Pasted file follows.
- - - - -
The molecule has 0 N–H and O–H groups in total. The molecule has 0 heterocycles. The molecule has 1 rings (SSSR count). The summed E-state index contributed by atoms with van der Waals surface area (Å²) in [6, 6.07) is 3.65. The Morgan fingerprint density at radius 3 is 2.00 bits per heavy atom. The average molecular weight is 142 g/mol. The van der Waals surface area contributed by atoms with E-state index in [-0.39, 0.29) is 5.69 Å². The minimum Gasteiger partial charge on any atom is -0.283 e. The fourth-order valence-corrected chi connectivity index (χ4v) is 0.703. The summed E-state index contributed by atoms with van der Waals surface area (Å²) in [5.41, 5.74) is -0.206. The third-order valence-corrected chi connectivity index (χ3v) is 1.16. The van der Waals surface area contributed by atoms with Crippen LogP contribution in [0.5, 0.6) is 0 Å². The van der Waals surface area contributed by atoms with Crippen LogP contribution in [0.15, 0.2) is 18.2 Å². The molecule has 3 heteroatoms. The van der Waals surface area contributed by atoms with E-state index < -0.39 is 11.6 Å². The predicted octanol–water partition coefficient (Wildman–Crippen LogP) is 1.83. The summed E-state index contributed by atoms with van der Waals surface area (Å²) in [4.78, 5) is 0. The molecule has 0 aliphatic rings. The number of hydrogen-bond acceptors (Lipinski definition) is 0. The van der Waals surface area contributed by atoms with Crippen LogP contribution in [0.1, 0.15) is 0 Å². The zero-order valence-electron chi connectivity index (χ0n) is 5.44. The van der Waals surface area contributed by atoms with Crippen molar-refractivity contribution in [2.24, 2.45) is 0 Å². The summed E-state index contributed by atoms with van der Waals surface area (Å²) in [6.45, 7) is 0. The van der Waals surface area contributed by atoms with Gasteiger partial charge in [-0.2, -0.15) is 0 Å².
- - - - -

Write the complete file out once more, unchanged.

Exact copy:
The molecule has 0 N–H and O–H groups in total. The molecule has 0 heterocycles. The molecule has 1 rings (SSSR count). The summed E-state index contributed by atoms with van der Waals surface area (Å²) in [6, 6.07) is 3.65. The Morgan fingerprint density at radius 3 is 2.00 bits per heavy atom. The average molecular weight is 142 g/mol. The van der Waals surface area contributed by atoms with E-state index in [-0.39, 0.29) is 5.69 Å². The minimum Gasteiger partial charge on any atom is -0.283 e. The fourth-order valence-corrected chi connectivity index (χ4v) is 0.703. The summed E-state index contributed by atoms with van der Waals surface area (Å²) in [5.41, 5.74) is -0.206. The third-order valence-corrected chi connectivity index (χ3v) is 1.16. The van der Waals surface area contributed by atoms with Crippen LogP contribution in [0.5, 0.6) is 0 Å². The van der Waals surface area contributed by atoms with Crippen LogP contribution in [0.15, 0.2) is 18.2 Å². The molecule has 3 heteroatoms. The van der Waals surface area contributed by atoms with E-state index < -0.39 is 11.6 Å². The predicted octanol–water partition coefficient (Wildman–Crippen LogP) is 1.83. The summed E-state index contributed by atoms with van der Waals surface area (Å²) in [4.78, 5) is 0. The molecule has 0 aliphatic rings. The number of hydrogen-bond acceptors (Lipinski definition) is 0. The van der Waals surface area contributed by atoms with Crippen LogP contribution in [0.1, 0.15) is 0 Å². The zero-order valence-electron chi connectivity index (χ0n) is 5.44. The van der Waals surface area contributed by atoms with Crippen molar-refractivity contribution in [2.24, 2.45) is 0 Å². The summed E-state index contributed by atoms with van der Waals surface area (Å²) in [6.45, 7) is 0. The van der Waals surface area contributed by atoms with Gasteiger partial charge in [-0.2, -0.15) is 0 Å².